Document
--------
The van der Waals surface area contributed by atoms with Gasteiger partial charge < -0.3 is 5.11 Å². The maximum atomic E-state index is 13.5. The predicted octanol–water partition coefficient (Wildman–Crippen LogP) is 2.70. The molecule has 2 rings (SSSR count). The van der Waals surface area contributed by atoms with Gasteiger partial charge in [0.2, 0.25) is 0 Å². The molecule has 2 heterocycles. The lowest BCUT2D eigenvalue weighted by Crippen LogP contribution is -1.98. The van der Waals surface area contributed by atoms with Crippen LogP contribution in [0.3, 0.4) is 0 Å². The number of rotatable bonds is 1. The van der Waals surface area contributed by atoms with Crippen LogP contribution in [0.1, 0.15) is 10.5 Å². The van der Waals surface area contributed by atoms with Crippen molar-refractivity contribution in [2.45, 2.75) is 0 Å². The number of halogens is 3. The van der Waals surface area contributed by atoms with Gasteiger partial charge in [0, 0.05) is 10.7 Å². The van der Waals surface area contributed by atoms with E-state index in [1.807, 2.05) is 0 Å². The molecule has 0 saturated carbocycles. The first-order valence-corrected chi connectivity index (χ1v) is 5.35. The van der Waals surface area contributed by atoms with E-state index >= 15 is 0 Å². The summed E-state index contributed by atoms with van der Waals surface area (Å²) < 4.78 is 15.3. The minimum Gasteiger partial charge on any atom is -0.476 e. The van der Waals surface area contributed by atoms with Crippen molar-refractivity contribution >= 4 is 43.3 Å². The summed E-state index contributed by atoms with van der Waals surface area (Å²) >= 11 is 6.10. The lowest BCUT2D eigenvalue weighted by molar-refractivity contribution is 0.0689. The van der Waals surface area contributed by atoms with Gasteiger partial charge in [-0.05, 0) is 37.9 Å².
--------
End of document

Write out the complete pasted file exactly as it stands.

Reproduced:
The van der Waals surface area contributed by atoms with Gasteiger partial charge < -0.3 is 5.11 Å². The maximum atomic E-state index is 13.5. The predicted octanol–water partition coefficient (Wildman–Crippen LogP) is 2.70. The molecule has 2 rings (SSSR count). The van der Waals surface area contributed by atoms with Gasteiger partial charge in [0.2, 0.25) is 0 Å². The molecule has 2 heterocycles. The lowest BCUT2D eigenvalue weighted by Crippen LogP contribution is -1.98. The van der Waals surface area contributed by atoms with Crippen LogP contribution in [0.3, 0.4) is 0 Å². The number of rotatable bonds is 1. The van der Waals surface area contributed by atoms with Crippen LogP contribution in [0.1, 0.15) is 10.5 Å². The van der Waals surface area contributed by atoms with Crippen molar-refractivity contribution in [2.45, 2.75) is 0 Å². The number of halogens is 3. The van der Waals surface area contributed by atoms with Gasteiger partial charge in [0, 0.05) is 10.7 Å². The van der Waals surface area contributed by atoms with E-state index in [1.807, 2.05) is 0 Å². The molecule has 0 saturated carbocycles. The first-order valence-corrected chi connectivity index (χ1v) is 5.35. The van der Waals surface area contributed by atoms with E-state index >= 15 is 0 Å². The summed E-state index contributed by atoms with van der Waals surface area (Å²) < 4.78 is 15.3. The minimum Gasteiger partial charge on any atom is -0.476 e. The van der Waals surface area contributed by atoms with Crippen molar-refractivity contribution >= 4 is 43.3 Å². The summed E-state index contributed by atoms with van der Waals surface area (Å²) >= 11 is 6.10. The lowest BCUT2D eigenvalue weighted by molar-refractivity contribution is 0.0689. The van der Waals surface area contributed by atoms with Gasteiger partial charge in [-0.05, 0) is 37.9 Å².